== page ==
Getting Around Guatemala
Guatemala’s domestic flight network is fairly limited, the main route being Guatemala City to Flores. Avianca (www.avianca.com) and TAG Airlines (www.tag.com.gt) run daily flights. Except for high seasons such as Semana Santa it isn’t necessary to book these too far in advance.
The flight time between Guatemala City and Flores is 45 minutes.
A travel tax of Q5 per person is applied to internal flights and payable at the check-in desks.
The majority of travel within Guatemala is by road, and major highways connect the main cities. Most travel is by bus and the most popular are the colourful, ex-US school buses called camionetas, but known by visitors as chicken buses. They are cheap and efficient, but the driving conditions can be erratic, schedules somewhat flexible and conditions hot and cramped for longer journeys.
Ex-Greyhound buses known as Pullmans operate longer journeys between main cities, and provide a better level of comfort. Private shuttle minibuses operate on the main tourist routes.
Side of the roadRight
There is an extensive road network and the main highway network has had a major make-over and is now in good quality. Many of the more rural roads can be poorly maintained however.
Travelling by car is a good way to access more remote areas but driving conditions are not for the faint-hearted. International and local car hire firms have offices in Guatemala City. Four-wheel drive vehicles are an asset.
Taxis in Guatemala City are metered, and it is preferable to call one from a hotel. In other areas, be sure to negotiate the fare before setting off. Three-wheeled tuk-tuk taxis have become common, especially in smaller towns.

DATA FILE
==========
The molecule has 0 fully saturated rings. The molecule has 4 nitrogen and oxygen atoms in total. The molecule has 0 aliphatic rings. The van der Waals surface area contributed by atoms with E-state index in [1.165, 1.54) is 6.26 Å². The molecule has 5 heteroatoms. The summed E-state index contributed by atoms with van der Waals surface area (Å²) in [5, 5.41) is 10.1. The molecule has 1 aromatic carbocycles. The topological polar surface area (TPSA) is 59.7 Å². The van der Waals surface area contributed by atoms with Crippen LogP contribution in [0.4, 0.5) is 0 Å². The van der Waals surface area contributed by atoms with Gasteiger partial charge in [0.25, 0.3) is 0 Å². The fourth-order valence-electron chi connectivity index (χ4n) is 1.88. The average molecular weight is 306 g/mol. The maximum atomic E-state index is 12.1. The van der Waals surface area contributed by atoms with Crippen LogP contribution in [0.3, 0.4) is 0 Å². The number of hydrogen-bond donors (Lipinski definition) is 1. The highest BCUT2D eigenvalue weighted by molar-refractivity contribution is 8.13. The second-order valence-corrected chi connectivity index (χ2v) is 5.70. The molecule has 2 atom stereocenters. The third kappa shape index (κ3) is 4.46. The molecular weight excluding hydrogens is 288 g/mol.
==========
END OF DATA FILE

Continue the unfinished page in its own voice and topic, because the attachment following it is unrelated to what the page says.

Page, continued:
Cycling is common and it is possible to rent mountain bikes in places such as Antigua, Panajachel and Quetzaltenango.
Seat belts must be worn at all times. Speed limits vary depending on the condition of the road but they are rarely enforced.
PROVIAL patrols the major highways (tel: 1520, in Guatemala only). Alternatively, call the police (tel: 120) or the fire brigade (tel: 123).
A national licence is valid for one to three months, but an International Driving Permit is recommended.
In 2011 and 2012 there was a spate of murders in Guatemala City by resident gangs and almost 100 bus drivers were killed. While the problem seems to be under control, care should be taken when using public low-cost buses in the city.
Most Guatemalan cities are small enough to walk around, but Guatemala City and major towns have limited, but cheap regular bus services. Travellers are advised to use radio-dispatched taxis or taxis from hotels.
Regular boats operate between Puerto Barrios and Livingston. There are also frequent services along the Rio Dulce, as well as on the bigger lakes, in particular between villages on Lake Atitlán.
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